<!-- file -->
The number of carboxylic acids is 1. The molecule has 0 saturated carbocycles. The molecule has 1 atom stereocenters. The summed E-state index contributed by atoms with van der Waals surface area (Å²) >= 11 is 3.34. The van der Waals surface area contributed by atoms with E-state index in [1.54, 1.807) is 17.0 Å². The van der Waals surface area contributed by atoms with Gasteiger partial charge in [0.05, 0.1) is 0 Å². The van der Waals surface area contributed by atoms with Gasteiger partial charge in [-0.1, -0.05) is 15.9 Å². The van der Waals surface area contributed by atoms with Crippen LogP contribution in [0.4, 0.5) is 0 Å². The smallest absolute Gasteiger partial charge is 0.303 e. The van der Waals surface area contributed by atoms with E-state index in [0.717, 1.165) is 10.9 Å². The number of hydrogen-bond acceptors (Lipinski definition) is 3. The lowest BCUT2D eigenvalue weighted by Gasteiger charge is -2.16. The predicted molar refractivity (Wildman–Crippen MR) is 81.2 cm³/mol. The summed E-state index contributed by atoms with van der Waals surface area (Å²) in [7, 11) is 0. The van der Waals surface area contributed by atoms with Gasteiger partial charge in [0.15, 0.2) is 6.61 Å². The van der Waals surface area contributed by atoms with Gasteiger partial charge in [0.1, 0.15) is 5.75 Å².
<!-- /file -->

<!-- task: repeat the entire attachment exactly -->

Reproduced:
The number of carboxylic acids is 1. The molecule has 0 saturated carbocycles. The molecule has 1 atom stereocenters. The summed E-state index contributed by atoms with van der Waals surface area (Å²) >= 11 is 3.34. The van der Waals surface area contributed by atoms with E-state index in [1.54, 1.807) is 17.0 Å². The van der Waals surface area contributed by atoms with Gasteiger partial charge in [0.05, 0.1) is 0 Å². The van der Waals surface area contributed by atoms with Gasteiger partial charge in [-0.1, -0.05) is 15.9 Å². The van der Waals surface area contributed by atoms with Crippen LogP contribution in [0.4, 0.5) is 0 Å². The smallest absolute Gasteiger partial charge is 0.303 e. The van der Waals surface area contributed by atoms with E-state index in [0.717, 1.165) is 10.9 Å². The number of hydrogen-bond acceptors (Lipinski definition) is 3. The lowest BCUT2D eigenvalue weighted by Gasteiger charge is -2.16. The predicted molar refractivity (Wildman–Crippen MR) is 81.2 cm³/mol. The summed E-state index contributed by atoms with van der Waals surface area (Å²) in [7, 11) is 0. The van der Waals surface area contributed by atoms with Gasteiger partial charge in [0.15, 0.2) is 6.61 Å². The van der Waals surface area contributed by atoms with Gasteiger partial charge in [0.1, 0.15) is 5.75 Å².